4 Vital Skills that Make Problem-solving Possible

Hand holding red pen writing "trust yourself"“Problem-solver.” In career circles, the descriptor is right up there with “team player” and “detail-oriented.” People love to tout the importance of finding solutions and how good they are at it.

John is sure to put it on his resume and is interview-ready with solution-oriented answers to fictional crises.

Jane makes certain the project leader in her office knows her thoughts for improving the employee turnover challenges at their company.

But what happens when the issues facing John and Jane have no immediate solution? Do they really have the skills to jump in with the right blend of analysis and creativity to save the day? Do you?

Are you unsure or anxious about your problem-solving skills? Do you procrastinate addressing problems because solutions feel too risky or out of reach?

To address that issue consider the following life coaching advice to be your problem-solving primer.

4 Problem-Solving Skills to Practice and Appreciate in Others

1. Assessment: Define & Structure the Problem

Ask: What is the real problem? What is the true nature of it? How is the problem best described? How can you increase your understanding?

Be as curious as possible in the first stage of problem-solving. Sometimes one overwhelming problem reveals itself to be three smaller, more manageable issues. Sometimes the problem really isn’t much of a problem at all.

Whatever the case, taking the time to get as analytical as possible is a crucial step. Employing this skill may feel time-consuming and less productive, but remember, you don’t know what you don’t know.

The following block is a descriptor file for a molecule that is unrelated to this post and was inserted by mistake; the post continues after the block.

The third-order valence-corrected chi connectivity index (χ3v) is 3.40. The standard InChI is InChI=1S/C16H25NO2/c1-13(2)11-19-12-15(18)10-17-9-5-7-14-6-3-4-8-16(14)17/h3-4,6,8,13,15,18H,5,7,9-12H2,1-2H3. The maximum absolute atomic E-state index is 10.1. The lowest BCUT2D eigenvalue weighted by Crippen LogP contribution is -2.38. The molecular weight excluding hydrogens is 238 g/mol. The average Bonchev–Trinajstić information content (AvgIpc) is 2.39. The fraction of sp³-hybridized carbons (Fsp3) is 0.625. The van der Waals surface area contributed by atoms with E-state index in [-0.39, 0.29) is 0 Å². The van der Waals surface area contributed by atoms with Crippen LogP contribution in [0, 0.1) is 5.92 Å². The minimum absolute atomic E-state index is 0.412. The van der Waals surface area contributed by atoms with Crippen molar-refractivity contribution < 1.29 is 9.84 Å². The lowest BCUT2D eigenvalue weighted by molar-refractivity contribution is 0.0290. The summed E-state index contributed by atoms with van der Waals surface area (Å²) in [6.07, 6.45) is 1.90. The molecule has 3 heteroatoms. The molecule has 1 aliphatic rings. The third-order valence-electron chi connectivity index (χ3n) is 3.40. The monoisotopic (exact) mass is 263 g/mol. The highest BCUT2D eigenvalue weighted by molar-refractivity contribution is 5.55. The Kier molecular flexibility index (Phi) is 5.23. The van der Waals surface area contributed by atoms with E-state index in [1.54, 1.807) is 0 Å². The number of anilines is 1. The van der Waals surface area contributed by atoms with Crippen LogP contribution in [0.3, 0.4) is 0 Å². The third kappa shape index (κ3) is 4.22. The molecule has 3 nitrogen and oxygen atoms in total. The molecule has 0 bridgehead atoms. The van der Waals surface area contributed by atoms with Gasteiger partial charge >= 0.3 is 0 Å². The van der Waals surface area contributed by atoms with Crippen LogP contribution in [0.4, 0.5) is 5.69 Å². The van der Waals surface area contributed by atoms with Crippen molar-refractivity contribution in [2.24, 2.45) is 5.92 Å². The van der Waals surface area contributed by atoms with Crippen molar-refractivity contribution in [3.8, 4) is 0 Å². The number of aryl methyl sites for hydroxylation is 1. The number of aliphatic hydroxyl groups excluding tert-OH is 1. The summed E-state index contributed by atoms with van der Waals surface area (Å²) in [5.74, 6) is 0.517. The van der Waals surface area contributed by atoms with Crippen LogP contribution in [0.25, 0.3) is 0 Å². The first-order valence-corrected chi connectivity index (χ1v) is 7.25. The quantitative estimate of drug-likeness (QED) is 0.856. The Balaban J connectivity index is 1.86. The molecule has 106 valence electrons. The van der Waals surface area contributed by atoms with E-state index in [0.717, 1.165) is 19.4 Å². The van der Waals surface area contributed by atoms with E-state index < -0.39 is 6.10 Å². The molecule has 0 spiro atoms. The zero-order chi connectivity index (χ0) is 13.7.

In addition, remember that it doesn’t serve the problem-solving process well to jump to conclusions. As careful as you want to be about assessing the problem, be sure not to give problems too much power. Problems are part of growth.

In fact, you may want to include in your schedule life coaching or counseling sessions, as they may help you uncover unproductive habits or thoughts that interfere with clear analysis and undermine your confidence in challenging situations.

So, step back, look hard, and determine what’s what. You’ll likely find you feel less emotional or burdened and more in control when you get some distance between you and the dilemma.

2. Brainstorming: Devise Solution Possibilities

Think: Spend time fact-finding and clearly outlining the problem and possible solutions. Approach the goals and barriers (what you are attempting to achieve and what is getting in the way) with an open mind. Focus more on a range of potential answers than evaluating each one as soon as you think of them.

The ability to think about solutions from a variety of angles is invaluable when you’re faced with a tough or complex problem. The clarity you’ll gain supports critical and creative thinking. Allow yourself to think freely without squelching or censoring ideas.